Fuller was a proud American who showed his patriotism by exploring and criticizing the failures of American society in pulp movies with a vivid, visceral style and making his points with the cinematic equivalent of tabloid headlines. The Naked Kiss has been called a portrait of hypocrisy but it actually presents a culture where the moral lines are drawn in boundaries and the vice is simply segregated from the good people of this “upstanding” town. Griff, a tough-but-tender cop in his own way, sizes up new arrivals quickly, lends a helping hand to good kids facing hard times, sends the shady one their way and then heads over the river to Candy’s place to sample her stable of Bonbons, as her girls are called. His suspicions of Kelly may have more to do with his own attraction to her and his prior claim to her. Meanwhile the town is so enthralled with Grant’s good manners and charitable contributions to the town that any suggestion of criminal (let alone predatory) behavior on his part is beyond serious consideration.
Fuller directs the film like a tabloid melodrama rather than a crime thriller or a film noir, mixing familiar conventions (calendar pages blow away to mark time passing) with unconventional imagery. After Grant shows Kelly his home movies of Venice and his gondola journeys through the canals, they recline on his divan and drift away in their own fantasy, the divan a private gondola floating in a sea of black. Every time that Kelly sees a child or peeks into a baby carriage, the screen is filled with a close-up of her face in a grotesquely overacted smile: the headline type, so to speak, that communicates her maternal desires. And when Kelly walks in on Grant at the film’s turning point, the discreet revelation of a little girl in his mansion, the disconnected close-ups and the dislocated cutting throws the scene so off-balance it’s not quite clear what’s actually going on but it’s like the world is suddenly pulled out from under us. Towers is the film’s weakness, delivering a stiff, confrontational performance with smarmy, unreal smiles and turning dialogue into dramatic speeches, but it’s quite possible that she’s giving Fuller the performance he wanted. She co-stared in his previous film, Shock Corridor, and Fuller promoted her to star billing and the central role for this film. He surely knew what he wanted but we can never warm to her because she’s so removed and exaggerated, and at times she’s so arch it’s simply hard to take.
There’s no attempt at Hollywood realism here. Cinematographer Stanley Cortez, who previously shot Welles’ The Magnificent Ambersons and Charles Laughton’s sole directorial feature The Night of the Hunter (as well as a number of low-budget exploitation films), he strips away detail and turns the camera into a microscope peering through the bland surfaces of small town America. There’s no glamour here beyond the dreamy fantasy of being transported to the canals of Venice. It’s all contrived and unreal, a weirdly disconnected small town that, aside from a few location shots, seems designed to look artificial. The dialogue is similarly exaggerated and unnatural and Fuller’s use of music–Beethoven’s “Moonlight Sonata” is the film’s cue for romantic aspirations and Grant plays Beethoven’s Fifth Symphony to celebrate his marriage (an ominous counterpoint for such a happy moment)–is prominent in the soundtrack, drawing attention to itself is ways similar to what Godard was doing in France at the time.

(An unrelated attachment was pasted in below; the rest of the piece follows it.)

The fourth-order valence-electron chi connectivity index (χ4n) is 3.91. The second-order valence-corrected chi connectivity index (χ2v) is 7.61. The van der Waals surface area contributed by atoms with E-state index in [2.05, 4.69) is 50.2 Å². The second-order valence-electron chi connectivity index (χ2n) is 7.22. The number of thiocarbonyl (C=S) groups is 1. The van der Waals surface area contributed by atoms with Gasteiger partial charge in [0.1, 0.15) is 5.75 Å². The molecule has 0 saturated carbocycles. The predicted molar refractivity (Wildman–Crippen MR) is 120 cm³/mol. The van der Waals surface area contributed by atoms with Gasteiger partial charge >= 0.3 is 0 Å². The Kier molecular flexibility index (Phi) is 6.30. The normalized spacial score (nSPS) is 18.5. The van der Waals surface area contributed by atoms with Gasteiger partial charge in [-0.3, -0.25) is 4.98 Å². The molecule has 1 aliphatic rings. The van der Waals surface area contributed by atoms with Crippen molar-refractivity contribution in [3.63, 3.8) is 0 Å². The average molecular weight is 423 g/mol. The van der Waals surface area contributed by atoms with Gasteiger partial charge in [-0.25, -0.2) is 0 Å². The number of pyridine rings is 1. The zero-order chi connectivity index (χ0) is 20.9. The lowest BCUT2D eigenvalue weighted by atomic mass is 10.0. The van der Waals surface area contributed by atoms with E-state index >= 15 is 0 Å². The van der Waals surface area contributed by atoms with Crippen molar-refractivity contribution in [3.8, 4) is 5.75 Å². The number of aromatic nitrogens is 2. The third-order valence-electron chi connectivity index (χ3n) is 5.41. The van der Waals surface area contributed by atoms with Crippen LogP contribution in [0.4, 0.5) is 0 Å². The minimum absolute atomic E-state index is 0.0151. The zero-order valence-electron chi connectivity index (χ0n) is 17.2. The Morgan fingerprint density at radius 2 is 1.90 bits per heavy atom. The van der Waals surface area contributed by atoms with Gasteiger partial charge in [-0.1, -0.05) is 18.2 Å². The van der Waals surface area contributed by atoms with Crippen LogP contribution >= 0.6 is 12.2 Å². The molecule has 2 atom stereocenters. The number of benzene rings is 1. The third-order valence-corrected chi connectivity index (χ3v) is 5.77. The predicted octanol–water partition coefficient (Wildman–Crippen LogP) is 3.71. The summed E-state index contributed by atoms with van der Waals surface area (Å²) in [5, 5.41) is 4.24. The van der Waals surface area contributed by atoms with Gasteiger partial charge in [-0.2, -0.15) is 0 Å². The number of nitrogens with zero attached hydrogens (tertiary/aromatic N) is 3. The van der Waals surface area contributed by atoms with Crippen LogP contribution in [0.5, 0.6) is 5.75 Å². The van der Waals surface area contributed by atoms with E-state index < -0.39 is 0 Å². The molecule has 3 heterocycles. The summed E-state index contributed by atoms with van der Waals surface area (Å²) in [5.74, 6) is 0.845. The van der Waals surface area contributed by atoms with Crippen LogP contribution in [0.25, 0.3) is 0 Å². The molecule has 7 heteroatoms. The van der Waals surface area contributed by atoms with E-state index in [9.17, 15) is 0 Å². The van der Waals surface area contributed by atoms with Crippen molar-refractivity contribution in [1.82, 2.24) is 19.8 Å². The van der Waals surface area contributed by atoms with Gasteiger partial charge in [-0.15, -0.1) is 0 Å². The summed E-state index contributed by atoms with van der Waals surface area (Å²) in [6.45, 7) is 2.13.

An audacious mix of cynicism, sleaze, sentimental gooeyness and social commentary, The Naked Kiss is bizarre and at times an assault on the senses (the tone-deaf children’s choir is a weird mix of cutesy sentiment and off-putting awkwardness) but there’s nothing else like it. Fuller gives us an ugly, tawdry America hiding its guilt under a surface of normalcy.
Criterion released the film on DVD years ago, in its early days in the DVD market (the spine retains its #18 release number), in an edition with minimal supplements. It’s been freshly remastered for its DVD rerelease and Blu-ray debut and it looks superb–clean and sharp, with a solid gray scale–and the mono soundtrack is clean and clear. The supplements are solid, mostly archival interviews, notably excerpts from a 1983 episode of The South Bank Show dedicated to Fuller and two archival interviews with Fuller from French TV (one from 1967 and the other from 1987). The images quality is true to the limitations of the era of broadcast TV. New to this edition is an excellent in-depth interview with actress Constance Towers conducted by Charles Dennis in 2007. She is forthcoming about her career and the film and discusses working with Fuller in detail, and is curiously much more engaging and warm in person than she is in the film. The disc is accompanied by a booklet with an original essay by critic Robert Polito and an excerpt from Fuller’s autobiography A Third Face: My Tale of Writing, Fighting and Filmmaking that reaches back to his early days as a young New York reporter, where he regularly came into contact with prostitutes and befriended a few working girls, and how these relationships shaped his portrait of Kelly in The Naked Kiss. The new package features original line-art drawings by comic/graphic novel artist Daniel Clowes (of “Ghost World” fame).
For more information about The Naked Kiss, visit The Criterion Collection. To